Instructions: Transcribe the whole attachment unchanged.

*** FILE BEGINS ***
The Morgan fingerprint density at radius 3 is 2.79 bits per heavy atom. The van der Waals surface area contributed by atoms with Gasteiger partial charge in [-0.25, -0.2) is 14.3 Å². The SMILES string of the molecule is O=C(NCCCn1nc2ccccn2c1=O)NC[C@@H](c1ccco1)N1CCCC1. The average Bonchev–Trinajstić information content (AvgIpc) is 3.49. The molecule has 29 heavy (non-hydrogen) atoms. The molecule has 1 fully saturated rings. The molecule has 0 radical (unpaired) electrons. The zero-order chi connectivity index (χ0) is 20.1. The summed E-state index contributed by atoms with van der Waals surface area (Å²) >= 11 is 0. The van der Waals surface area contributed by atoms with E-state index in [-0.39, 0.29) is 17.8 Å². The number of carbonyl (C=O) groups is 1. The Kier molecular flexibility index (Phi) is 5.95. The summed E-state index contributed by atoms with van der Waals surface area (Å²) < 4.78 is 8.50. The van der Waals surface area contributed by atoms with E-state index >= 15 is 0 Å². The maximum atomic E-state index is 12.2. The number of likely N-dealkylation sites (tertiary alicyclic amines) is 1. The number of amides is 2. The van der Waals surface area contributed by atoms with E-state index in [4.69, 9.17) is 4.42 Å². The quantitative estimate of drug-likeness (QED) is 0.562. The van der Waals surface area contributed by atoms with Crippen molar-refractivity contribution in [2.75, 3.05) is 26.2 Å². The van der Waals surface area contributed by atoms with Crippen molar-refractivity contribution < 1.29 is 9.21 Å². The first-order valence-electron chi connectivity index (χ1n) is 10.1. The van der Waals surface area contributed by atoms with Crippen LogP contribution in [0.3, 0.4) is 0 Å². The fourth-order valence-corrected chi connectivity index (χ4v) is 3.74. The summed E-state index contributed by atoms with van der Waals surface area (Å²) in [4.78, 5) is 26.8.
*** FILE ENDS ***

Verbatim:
The Morgan fingerprint density at radius 3 is 2.79 bits per heavy atom. The van der Waals surface area contributed by atoms with Gasteiger partial charge in [-0.25, -0.2) is 14.3 Å². The SMILES string of the molecule is O=C(NCCCn1nc2ccccn2c1=O)NC[C@@H](c1ccco1)N1CCCC1. The average Bonchev–Trinajstić information content (AvgIpc) is 3.49. The molecule has 29 heavy (non-hydrogen) atoms. The molecule has 1 fully saturated rings. The molecule has 0 radical (unpaired) electrons. The zero-order chi connectivity index (χ0) is 20.1. The summed E-state index contributed by atoms with van der Waals surface area (Å²) >= 11 is 0. The van der Waals surface area contributed by atoms with E-state index in [-0.39, 0.29) is 17.8 Å². The number of carbonyl (C=O) groups is 1. The Kier molecular flexibility index (Phi) is 5.95. The summed E-state index contributed by atoms with van der Waals surface area (Å²) < 4.78 is 8.50. The van der Waals surface area contributed by atoms with E-state index >= 15 is 0 Å². The maximum atomic E-state index is 12.2. The number of likely N-dealkylation sites (tertiary alicyclic amines) is 1. The number of amides is 2. The van der Waals surface area contributed by atoms with E-state index in [4.69, 9.17) is 4.42 Å². The quantitative estimate of drug-likeness (QED) is 0.562. The van der Waals surface area contributed by atoms with Crippen molar-refractivity contribution in [2.75, 3.05) is 26.2 Å². The van der Waals surface area contributed by atoms with Crippen molar-refractivity contribution < 1.29 is 9.21 Å². The first-order valence-electron chi connectivity index (χ1n) is 10.1. The van der Waals surface area contributed by atoms with Crippen LogP contribution in [0.3, 0.4) is 0 Å². The fourth-order valence-corrected chi connectivity index (χ4v) is 3.74. The summed E-state index contributed by atoms with van der Waals surface area (Å²) in [4.78, 5) is 26.8.